By Brittany N. Cox
Registered Investment Advisor at Nestlerode & Loy Investment Advisors
We have just started a new year and many people have resolutions and changes they are thinking about to better themselves and their lives. Those resolutions commonly have to do with healthy living, exercising, traveling, etc. However, have you thought about your finances for your resolutions?
According to a Fidelity Investment survey, nearly one third of Americans have a money-related resolutions for 2019. The beginning of the year is a good time to start planning out your finances for the coming year. Do you have a budget? Rainy day savings? Adequate retirement contributions? I like to plan things out at the beginning of the year, so I have a roadmap for where I want to go in the next 12 months.
Of that one third of Americans who are planning a finance-related resolution, 48 percent are planning to save more money. One thing to think about is your budget. I like to create a spreadsheet of all the payments I know I will have for the year so that I know exactly what I will be paying out every month. There are also many apps available if you prefer electronic tracking on your phone or tablet. Budgeting for the year helps factor in annual and semi-annual payments such as property taxes, car insurance, heating costs, etc. Every month will be different and you should include saving for birthdays, vacations and holidays.
Also use your budget to track your savings each month. If you plan out how much you will save as if it is an expense, it is easier to follow through and, in the end, becomes a habit. We suggest having three to six months’ expenses set aside in an emergency savings in case something unexpected comes up such as a leaking roof or a broken-down car. When you know what to expect and when to expect it, you take a lot of stress and potential pitfalls out of the picture.
It’s also a good time to think about your retirement plan and contributions. Are you contributing to your employer plan? If so, be sure you are contributing enough to get the maximum match from your employer. An employer’s match is the most significant return you can get on any investment, so definitely take full advantage of it. For those who do not have a retirement plan at work (those who seem to be in the worst position, per many studies) or who are not eligible yet, you should continue to contribute toward retirement. For example, roll over your former employers’ 401k(s) to an IRA and make contributions until you are eligible again for your employer’s plan.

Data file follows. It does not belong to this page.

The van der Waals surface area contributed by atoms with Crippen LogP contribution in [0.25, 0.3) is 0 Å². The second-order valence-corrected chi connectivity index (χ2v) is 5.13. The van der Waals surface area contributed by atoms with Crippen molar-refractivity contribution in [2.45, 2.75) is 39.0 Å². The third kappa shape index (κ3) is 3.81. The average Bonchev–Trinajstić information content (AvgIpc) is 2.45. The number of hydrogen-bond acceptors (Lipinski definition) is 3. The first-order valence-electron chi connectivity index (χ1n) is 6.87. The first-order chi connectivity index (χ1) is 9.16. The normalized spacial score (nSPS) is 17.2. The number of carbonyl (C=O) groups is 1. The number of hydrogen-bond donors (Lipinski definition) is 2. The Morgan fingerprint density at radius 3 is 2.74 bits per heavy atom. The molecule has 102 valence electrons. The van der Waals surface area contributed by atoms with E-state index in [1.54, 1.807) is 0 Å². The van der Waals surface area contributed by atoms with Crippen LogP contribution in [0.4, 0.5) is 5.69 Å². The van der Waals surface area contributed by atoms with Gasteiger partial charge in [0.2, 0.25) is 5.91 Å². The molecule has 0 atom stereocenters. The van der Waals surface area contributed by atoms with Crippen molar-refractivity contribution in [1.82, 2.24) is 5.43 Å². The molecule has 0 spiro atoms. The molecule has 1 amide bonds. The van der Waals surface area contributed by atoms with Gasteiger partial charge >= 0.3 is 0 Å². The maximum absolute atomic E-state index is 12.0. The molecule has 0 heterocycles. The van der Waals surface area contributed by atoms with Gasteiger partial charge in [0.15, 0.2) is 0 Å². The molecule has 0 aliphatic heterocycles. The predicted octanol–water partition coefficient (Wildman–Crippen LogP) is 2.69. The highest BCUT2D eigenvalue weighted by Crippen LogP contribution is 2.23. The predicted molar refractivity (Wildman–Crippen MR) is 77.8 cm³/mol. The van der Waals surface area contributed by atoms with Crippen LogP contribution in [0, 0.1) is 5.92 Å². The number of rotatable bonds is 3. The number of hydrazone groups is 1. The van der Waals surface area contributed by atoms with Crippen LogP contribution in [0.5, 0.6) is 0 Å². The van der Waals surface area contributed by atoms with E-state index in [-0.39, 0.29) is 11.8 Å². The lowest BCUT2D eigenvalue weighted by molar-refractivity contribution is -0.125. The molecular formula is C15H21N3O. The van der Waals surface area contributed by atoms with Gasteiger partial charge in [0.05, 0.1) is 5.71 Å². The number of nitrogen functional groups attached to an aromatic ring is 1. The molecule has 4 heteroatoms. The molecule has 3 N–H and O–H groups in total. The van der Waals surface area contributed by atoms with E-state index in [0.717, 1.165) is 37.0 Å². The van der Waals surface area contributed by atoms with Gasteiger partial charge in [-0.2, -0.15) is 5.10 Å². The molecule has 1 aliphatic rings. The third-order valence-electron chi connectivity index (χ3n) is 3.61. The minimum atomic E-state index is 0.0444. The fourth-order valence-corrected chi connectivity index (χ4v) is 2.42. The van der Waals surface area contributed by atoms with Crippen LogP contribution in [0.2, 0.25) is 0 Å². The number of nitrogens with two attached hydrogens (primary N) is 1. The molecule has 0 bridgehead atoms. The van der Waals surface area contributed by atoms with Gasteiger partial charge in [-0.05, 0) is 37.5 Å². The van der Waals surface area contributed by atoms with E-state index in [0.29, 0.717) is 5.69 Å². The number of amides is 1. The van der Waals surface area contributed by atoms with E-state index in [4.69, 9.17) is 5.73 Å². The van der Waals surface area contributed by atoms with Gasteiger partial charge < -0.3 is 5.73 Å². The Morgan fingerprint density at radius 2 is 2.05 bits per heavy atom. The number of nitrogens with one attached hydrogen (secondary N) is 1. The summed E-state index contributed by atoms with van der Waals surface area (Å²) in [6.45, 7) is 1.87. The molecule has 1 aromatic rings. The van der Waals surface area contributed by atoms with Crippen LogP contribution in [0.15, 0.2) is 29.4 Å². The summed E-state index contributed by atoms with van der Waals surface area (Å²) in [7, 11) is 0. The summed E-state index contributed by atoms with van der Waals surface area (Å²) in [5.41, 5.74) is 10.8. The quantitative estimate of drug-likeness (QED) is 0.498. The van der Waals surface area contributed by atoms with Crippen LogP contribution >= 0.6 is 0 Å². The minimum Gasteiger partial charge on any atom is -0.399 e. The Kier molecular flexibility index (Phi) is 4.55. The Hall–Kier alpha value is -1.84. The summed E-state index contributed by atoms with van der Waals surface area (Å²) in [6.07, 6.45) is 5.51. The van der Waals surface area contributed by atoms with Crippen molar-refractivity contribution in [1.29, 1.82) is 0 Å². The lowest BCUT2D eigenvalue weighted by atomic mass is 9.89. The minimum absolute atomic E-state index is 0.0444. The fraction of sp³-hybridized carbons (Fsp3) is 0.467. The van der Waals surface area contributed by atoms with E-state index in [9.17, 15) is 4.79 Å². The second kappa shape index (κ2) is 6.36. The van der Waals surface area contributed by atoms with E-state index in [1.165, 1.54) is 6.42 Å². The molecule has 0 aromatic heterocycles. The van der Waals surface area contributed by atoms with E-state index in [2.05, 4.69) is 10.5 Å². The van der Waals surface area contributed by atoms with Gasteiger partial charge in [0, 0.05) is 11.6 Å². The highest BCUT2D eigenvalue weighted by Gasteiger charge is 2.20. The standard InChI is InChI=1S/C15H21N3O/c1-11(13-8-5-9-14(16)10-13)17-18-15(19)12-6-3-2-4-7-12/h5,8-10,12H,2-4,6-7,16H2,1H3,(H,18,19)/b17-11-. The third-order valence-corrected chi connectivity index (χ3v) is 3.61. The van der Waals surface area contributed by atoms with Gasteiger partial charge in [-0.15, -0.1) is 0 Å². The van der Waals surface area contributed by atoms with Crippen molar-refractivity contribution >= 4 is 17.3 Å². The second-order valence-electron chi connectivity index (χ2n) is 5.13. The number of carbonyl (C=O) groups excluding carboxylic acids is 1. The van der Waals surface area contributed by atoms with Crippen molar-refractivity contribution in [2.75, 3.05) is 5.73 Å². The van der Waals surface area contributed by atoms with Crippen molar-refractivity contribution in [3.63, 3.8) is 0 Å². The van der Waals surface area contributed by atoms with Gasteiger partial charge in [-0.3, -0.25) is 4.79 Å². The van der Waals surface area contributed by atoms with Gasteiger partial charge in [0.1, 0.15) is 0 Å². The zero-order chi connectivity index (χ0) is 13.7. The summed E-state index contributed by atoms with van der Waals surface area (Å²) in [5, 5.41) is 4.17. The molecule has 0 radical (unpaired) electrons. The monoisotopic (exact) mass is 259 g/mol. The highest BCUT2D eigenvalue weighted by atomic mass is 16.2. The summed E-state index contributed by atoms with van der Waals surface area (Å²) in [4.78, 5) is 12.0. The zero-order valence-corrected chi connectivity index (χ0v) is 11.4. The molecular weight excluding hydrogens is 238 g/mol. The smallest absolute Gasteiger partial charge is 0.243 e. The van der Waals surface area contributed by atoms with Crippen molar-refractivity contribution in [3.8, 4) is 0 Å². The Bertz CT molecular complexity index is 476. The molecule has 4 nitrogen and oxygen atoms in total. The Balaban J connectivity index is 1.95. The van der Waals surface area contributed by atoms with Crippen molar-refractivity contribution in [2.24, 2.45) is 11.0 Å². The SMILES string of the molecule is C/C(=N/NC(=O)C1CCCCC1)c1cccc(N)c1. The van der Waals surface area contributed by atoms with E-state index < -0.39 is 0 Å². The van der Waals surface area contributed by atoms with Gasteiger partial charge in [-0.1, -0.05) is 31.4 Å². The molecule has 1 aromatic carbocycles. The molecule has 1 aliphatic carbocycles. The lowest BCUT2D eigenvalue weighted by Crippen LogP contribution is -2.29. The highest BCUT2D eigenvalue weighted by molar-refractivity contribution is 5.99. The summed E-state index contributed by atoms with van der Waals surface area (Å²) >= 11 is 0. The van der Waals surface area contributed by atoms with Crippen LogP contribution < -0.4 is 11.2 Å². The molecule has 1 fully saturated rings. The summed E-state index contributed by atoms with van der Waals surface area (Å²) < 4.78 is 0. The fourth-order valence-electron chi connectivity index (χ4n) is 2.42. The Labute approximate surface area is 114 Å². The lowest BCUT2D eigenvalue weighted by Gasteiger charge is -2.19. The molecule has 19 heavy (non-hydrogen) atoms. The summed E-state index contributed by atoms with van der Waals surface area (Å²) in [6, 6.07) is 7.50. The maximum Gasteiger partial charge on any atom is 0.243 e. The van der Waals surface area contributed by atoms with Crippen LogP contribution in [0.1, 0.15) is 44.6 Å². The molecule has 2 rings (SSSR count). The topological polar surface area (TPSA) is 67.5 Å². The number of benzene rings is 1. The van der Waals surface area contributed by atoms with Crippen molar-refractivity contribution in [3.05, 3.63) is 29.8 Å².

Some exciting news for savers in the new year is that the IRS has increased the amount you can contribute to your IRA, Roth IRA, and 401(k) plans. After six years of being able to contribute $5,500, you can now put $6,000 into your IRA for 2019. The amount you can contribute to your 401(k) or similar workplace retirement plan goes from $18,500 in 2018 to $19,000 in 2019. Catch up contributions for those 50 and older in 2019 are an additional $6,000 for workplace plans and $1,000 for IRAs. This makes it a good time to review your contributions and, if your budget allows, sock away the extra money into your retirement accounts.
While budgeting and planning, you should be sure to check your credit score annually. An individual can obtain their credit score for free once per year from each of the three major consumer reporting agencies in the U.S., which are Experian, Equifax and TransUnion. Checking your own credit report does not hurt your score like an inquiry for new credit would. You should check your report from each of the three agencies as there may be some differences depending on if all the creditors you deal with report to all three agencies. Checking your credit report verifies your information is correct and up-to-date.
Take the new year to create your resolutions, including your financial resolutions, and create a roadmap to help yourself be better prepared. You should recruit your financial advisor to help you review your contributions and asset allocations to be sure you are well-diversified and making the most of your savings for the upcoming year.